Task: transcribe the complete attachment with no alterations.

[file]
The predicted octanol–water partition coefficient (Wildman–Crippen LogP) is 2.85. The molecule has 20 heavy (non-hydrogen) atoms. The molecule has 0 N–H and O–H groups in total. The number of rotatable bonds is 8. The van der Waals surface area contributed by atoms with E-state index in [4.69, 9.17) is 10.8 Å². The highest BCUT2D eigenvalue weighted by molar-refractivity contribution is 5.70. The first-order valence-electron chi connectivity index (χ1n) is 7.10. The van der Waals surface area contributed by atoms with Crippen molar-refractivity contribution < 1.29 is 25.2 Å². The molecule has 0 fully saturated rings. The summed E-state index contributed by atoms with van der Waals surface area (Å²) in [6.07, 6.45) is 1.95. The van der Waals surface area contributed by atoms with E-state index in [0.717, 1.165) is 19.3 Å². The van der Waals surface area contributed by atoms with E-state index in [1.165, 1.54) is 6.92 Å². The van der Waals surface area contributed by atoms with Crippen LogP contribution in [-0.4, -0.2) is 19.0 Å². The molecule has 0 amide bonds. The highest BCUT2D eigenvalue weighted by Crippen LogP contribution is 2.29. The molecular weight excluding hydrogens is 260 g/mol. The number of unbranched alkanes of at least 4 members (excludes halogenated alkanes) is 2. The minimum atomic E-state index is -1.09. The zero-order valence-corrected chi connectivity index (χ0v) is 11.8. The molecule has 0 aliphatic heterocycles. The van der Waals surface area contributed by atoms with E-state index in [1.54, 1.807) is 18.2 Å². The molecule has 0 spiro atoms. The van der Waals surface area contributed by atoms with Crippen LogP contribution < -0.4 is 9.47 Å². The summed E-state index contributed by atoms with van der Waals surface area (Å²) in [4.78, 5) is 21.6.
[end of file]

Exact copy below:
The predicted octanol–water partition coefficient (Wildman–Crippen LogP) is 2.85. The molecule has 20 heavy (non-hydrogen) atoms. The molecule has 0 N–H and O–H groups in total. The number of rotatable bonds is 8. The van der Waals surface area contributed by atoms with E-state index in [4.69, 9.17) is 10.8 Å². The highest BCUT2D eigenvalue weighted by molar-refractivity contribution is 5.70. The first-order valence-electron chi connectivity index (χ1n) is 7.10. The van der Waals surface area contributed by atoms with Crippen molar-refractivity contribution < 1.29 is 25.2 Å². The molecule has 0 fully saturated rings. The summed E-state index contributed by atoms with van der Waals surface area (Å²) in [6.07, 6.45) is 1.95. The van der Waals surface area contributed by atoms with E-state index in [0.717, 1.165) is 19.3 Å². The van der Waals surface area contributed by atoms with E-state index in [1.165, 1.54) is 6.92 Å². The van der Waals surface area contributed by atoms with Crippen LogP contribution in [-0.4, -0.2) is 19.0 Å². The molecule has 0 amide bonds. The highest BCUT2D eigenvalue weighted by Crippen LogP contribution is 2.29. The molecular weight excluding hydrogens is 260 g/mol. The number of unbranched alkanes of at least 4 members (excludes halogenated alkanes) is 2. The minimum atomic E-state index is -1.09. The zero-order valence-corrected chi connectivity index (χ0v) is 11.8. The molecule has 0 aliphatic heterocycles. The van der Waals surface area contributed by atoms with E-state index in [1.54, 1.807) is 18.2 Å². The molecule has 0 spiro atoms. The van der Waals surface area contributed by atoms with Crippen LogP contribution < -0.4 is 9.47 Å². The summed E-state index contributed by atoms with van der Waals surface area (Å²) in [4.78, 5) is 21.6.